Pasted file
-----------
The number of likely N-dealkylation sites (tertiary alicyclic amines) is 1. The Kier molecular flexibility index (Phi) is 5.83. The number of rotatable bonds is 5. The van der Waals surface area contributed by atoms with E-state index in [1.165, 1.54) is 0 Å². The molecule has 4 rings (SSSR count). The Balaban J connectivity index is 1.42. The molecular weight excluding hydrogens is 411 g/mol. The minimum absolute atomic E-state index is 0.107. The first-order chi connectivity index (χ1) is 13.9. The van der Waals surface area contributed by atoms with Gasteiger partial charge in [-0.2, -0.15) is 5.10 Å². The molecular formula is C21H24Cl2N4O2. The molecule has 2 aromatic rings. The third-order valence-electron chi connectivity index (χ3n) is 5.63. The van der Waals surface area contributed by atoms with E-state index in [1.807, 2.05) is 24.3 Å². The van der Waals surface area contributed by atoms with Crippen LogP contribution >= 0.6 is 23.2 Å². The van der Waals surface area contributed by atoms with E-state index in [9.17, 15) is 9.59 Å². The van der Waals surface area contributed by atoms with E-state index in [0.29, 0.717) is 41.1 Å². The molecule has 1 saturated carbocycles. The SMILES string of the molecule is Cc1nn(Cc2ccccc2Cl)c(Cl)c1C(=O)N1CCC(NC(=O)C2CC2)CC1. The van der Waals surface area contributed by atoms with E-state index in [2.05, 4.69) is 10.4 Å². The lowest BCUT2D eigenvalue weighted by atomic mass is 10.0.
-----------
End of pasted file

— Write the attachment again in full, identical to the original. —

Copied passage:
The number of likely N-dealkylation sites (tertiary alicyclic amines) is 1. The Kier molecular flexibility index (Phi) is 5.83. The number of rotatable bonds is 5. The van der Waals surface area contributed by atoms with E-state index in [1.165, 1.54) is 0 Å². The molecule has 4 rings (SSSR count). The Balaban J connectivity index is 1.42. The molecular weight excluding hydrogens is 411 g/mol. The minimum absolute atomic E-state index is 0.107. The first-order chi connectivity index (χ1) is 13.9. The van der Waals surface area contributed by atoms with Gasteiger partial charge in [-0.2, -0.15) is 5.10 Å². The molecular formula is C21H24Cl2N4O2. The molecule has 2 aromatic rings. The third-order valence-electron chi connectivity index (χ3n) is 5.63. The van der Waals surface area contributed by atoms with E-state index in [1.807, 2.05) is 24.3 Å². The van der Waals surface area contributed by atoms with Crippen LogP contribution >= 0.6 is 23.2 Å². The van der Waals surface area contributed by atoms with E-state index in [9.17, 15) is 9.59 Å². The van der Waals surface area contributed by atoms with E-state index in [0.29, 0.717) is 41.1 Å². The molecule has 1 saturated carbocycles. The SMILES string of the molecule is Cc1nn(Cc2ccccc2Cl)c(Cl)c1C(=O)N1CCC(NC(=O)C2CC2)CC1. The van der Waals surface area contributed by atoms with E-state index in [2.05, 4.69) is 10.4 Å². The lowest BCUT2D eigenvalue weighted by atomic mass is 10.0.